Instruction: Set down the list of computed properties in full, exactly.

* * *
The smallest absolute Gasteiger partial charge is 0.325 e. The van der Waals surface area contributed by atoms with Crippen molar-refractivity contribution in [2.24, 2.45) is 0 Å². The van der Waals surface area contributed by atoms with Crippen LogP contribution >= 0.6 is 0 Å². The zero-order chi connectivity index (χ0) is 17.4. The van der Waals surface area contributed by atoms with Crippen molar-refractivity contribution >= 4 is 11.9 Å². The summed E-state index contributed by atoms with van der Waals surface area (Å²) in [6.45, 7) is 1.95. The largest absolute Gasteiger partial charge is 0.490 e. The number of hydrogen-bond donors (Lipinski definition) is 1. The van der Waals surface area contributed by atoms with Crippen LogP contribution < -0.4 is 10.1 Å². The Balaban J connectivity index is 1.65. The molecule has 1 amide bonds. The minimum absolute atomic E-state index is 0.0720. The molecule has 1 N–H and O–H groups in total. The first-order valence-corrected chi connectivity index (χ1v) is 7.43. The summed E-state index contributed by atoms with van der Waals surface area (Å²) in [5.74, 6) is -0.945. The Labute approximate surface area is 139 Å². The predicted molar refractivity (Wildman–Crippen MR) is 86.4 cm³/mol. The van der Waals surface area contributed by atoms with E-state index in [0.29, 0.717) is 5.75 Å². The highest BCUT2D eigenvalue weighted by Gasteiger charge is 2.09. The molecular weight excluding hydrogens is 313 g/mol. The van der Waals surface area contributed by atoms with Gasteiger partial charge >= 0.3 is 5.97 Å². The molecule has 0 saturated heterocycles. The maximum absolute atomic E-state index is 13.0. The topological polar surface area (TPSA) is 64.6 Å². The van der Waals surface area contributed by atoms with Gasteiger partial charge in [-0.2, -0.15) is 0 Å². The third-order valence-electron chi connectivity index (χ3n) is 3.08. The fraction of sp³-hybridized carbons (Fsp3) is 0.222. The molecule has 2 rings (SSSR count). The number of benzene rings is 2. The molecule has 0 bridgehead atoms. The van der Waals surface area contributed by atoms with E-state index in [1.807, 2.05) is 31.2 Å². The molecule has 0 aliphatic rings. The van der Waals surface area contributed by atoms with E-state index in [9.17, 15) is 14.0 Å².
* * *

The smallest absolute Gasteiger partial charge is 0.325 e. The van der Waals surface area contributed by atoms with Crippen molar-refractivity contribution in [2.24, 2.45) is 0 Å². The van der Waals surface area contributed by atoms with Crippen LogP contribution >= 0.6 is 0 Å². The zero-order chi connectivity index (χ0) is 17.4. The van der Waals surface area contributed by atoms with Crippen molar-refractivity contribution >= 4 is 11.9 Å². The summed E-state index contributed by atoms with van der Waals surface area (Å²) in [6.45, 7) is 1.95. The largest absolute Gasteiger partial charge is 0.490 e. The number of hydrogen-bond donors (Lipinski definition) is 1. The van der Waals surface area contributed by atoms with Crippen LogP contribution < -0.4 is 10.1 Å². The Balaban J connectivity index is 1.65. The molecule has 1 amide bonds. The minimum absolute atomic E-state index is 0.0720. The molecule has 1 N–H and O–H groups in total. The first-order valence-corrected chi connectivity index (χ1v) is 7.43. The summed E-state index contributed by atoms with van der Waals surface area (Å²) in [5.74, 6) is -0.945. The Labute approximate surface area is 139 Å². The predicted molar refractivity (Wildman–Crippen MR) is 86.4 cm³/mol. The van der Waals surface area contributed by atoms with E-state index in [0.29, 0.717) is 5.75 Å². The highest BCUT2D eigenvalue weighted by Gasteiger charge is 2.09. The molecular weight excluding hydrogens is 313 g/mol. The van der Waals surface area contributed by atoms with Gasteiger partial charge >= 0.3 is 5.97 Å². The molecule has 0 saturated heterocycles. The maximum absolute atomic E-state index is 13.0. The topological polar surface area (TPSA) is 64.6 Å². The van der Waals surface area contributed by atoms with Gasteiger partial charge in [-0.2, -0.15) is 0 Å². The third-order valence-electron chi connectivity index (χ3n) is 3.08. The fraction of sp³-hybridized carbons (Fsp3) is 0.222. The molecule has 2 rings (SSSR count). The number of benzene rings is 2. The molecule has 0 bridgehead atoms. The van der Waals surface area contributed by atoms with E-state index in [1.807, 2.05) is 31.2 Å². The molecule has 0 aliphatic rings. The van der Waals surface area contributed by atoms with E-state index in [9.17, 15) is 14.0 Å².